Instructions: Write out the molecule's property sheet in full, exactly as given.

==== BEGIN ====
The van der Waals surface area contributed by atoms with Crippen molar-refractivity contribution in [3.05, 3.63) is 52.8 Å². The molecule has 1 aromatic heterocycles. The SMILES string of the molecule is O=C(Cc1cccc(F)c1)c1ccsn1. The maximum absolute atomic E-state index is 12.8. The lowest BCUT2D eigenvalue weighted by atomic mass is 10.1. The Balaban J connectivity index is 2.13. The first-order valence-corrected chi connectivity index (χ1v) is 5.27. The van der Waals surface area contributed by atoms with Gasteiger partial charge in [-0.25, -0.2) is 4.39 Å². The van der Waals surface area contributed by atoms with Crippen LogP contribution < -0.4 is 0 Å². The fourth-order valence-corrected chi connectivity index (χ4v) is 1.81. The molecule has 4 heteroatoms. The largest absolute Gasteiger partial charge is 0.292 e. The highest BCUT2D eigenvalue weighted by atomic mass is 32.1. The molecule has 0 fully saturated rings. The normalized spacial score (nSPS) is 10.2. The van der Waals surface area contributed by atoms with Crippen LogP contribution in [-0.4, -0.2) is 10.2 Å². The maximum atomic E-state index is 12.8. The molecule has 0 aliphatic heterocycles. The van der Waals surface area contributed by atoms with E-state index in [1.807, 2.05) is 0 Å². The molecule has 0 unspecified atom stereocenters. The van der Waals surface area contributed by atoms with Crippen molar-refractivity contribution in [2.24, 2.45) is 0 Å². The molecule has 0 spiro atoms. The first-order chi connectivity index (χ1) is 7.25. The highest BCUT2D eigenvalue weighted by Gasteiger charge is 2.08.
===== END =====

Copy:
The van der Waals surface area contributed by atoms with Crippen molar-refractivity contribution in [3.05, 3.63) is 52.8 Å². The molecule has 1 aromatic heterocycles. The SMILES string of the molecule is O=C(Cc1cccc(F)c1)c1ccsn1. The maximum absolute atomic E-state index is 12.8. The lowest BCUT2D eigenvalue weighted by atomic mass is 10.1. The Balaban J connectivity index is 2.13. The first-order valence-corrected chi connectivity index (χ1v) is 5.27. The van der Waals surface area contributed by atoms with Gasteiger partial charge in [-0.25, -0.2) is 4.39 Å². The van der Waals surface area contributed by atoms with Crippen LogP contribution < -0.4 is 0 Å². The fourth-order valence-corrected chi connectivity index (χ4v) is 1.81. The molecule has 4 heteroatoms. The largest absolute Gasteiger partial charge is 0.292 e. The highest BCUT2D eigenvalue weighted by atomic mass is 32.1. The molecule has 0 fully saturated rings. The normalized spacial score (nSPS) is 10.2. The van der Waals surface area contributed by atoms with Crippen LogP contribution in [-0.4, -0.2) is 10.2 Å². The maximum atomic E-state index is 12.8. The molecule has 0 aliphatic heterocycles. The van der Waals surface area contributed by atoms with E-state index in [1.807, 2.05) is 0 Å². The molecule has 0 unspecified atom stereocenters. The van der Waals surface area contributed by atoms with Crippen molar-refractivity contribution in [2.24, 2.45) is 0 Å². The molecule has 0 spiro atoms. The first-order chi connectivity index (χ1) is 7.25. The highest BCUT2D eigenvalue weighted by Gasteiger charge is 2.08.